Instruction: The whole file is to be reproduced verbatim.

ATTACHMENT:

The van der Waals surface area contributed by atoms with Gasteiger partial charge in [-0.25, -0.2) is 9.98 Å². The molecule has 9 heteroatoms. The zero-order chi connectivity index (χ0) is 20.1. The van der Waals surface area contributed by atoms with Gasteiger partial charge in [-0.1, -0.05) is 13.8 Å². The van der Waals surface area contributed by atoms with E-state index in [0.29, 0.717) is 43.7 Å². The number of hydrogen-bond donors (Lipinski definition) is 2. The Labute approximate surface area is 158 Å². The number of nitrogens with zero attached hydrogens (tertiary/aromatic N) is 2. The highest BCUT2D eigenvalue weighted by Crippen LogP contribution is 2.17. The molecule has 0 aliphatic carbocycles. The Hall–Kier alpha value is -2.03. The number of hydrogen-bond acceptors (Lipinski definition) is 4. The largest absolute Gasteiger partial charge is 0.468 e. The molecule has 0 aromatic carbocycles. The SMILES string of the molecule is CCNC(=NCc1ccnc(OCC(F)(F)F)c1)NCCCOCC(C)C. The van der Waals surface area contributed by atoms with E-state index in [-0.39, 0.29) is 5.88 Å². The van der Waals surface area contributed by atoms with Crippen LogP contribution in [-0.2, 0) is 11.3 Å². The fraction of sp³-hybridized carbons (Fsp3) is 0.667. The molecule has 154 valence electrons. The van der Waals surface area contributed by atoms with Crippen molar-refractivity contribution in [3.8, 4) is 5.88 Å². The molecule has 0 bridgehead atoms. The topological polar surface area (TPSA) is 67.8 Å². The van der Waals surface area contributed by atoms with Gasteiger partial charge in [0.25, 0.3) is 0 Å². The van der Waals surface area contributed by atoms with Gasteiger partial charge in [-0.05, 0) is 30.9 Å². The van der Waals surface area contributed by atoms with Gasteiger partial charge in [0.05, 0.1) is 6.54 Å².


The van der Waals surface area contributed by atoms with Gasteiger partial charge in [-0.25, -0.2) is 9.98 Å². The molecule has 9 heteroatoms. The zero-order chi connectivity index (χ0) is 20.1. The van der Waals surface area contributed by atoms with Gasteiger partial charge in [-0.1, -0.05) is 13.8 Å². The van der Waals surface area contributed by atoms with E-state index in [0.29, 0.717) is 43.7 Å². The number of hydrogen-bond donors (Lipinski definition) is 2. The Labute approximate surface area is 158 Å². The number of nitrogens with zero attached hydrogens (tertiary/aromatic N) is 2. The highest BCUT2D eigenvalue weighted by Crippen LogP contribution is 2.17. The molecule has 0 aliphatic carbocycles. The Hall–Kier alpha value is -2.03. The number of hydrogen-bond acceptors (Lipinski definition) is 4. The largest absolute Gasteiger partial charge is 0.468 e. The molecule has 0 aromatic carbocycles. The SMILES string of the molecule is CCNC(=NCc1ccnc(OCC(F)(F)F)c1)NCCCOCC(C)C. The van der Waals surface area contributed by atoms with E-state index in [-0.39, 0.29) is 5.88 Å². The van der Waals surface area contributed by atoms with Crippen LogP contribution in [-0.2, 0) is 11.3 Å². The fraction of sp³-hybridized carbons (Fsp3) is 0.667. The molecule has 154 valence electrons. The van der Waals surface area contributed by atoms with Crippen molar-refractivity contribution in [3.8, 4) is 5.88 Å². The molecule has 0 bridgehead atoms. The topological polar surface area (TPSA) is 67.8 Å². The van der Waals surface area contributed by atoms with Gasteiger partial charge in [0.25, 0.3) is 0 Å². The van der Waals surface area contributed by atoms with Gasteiger partial charge in [-0.05, 0) is 30.9 Å². The van der Waals surface area contributed by atoms with Gasteiger partial charge in [0.05, 0.1) is 6.54 Å².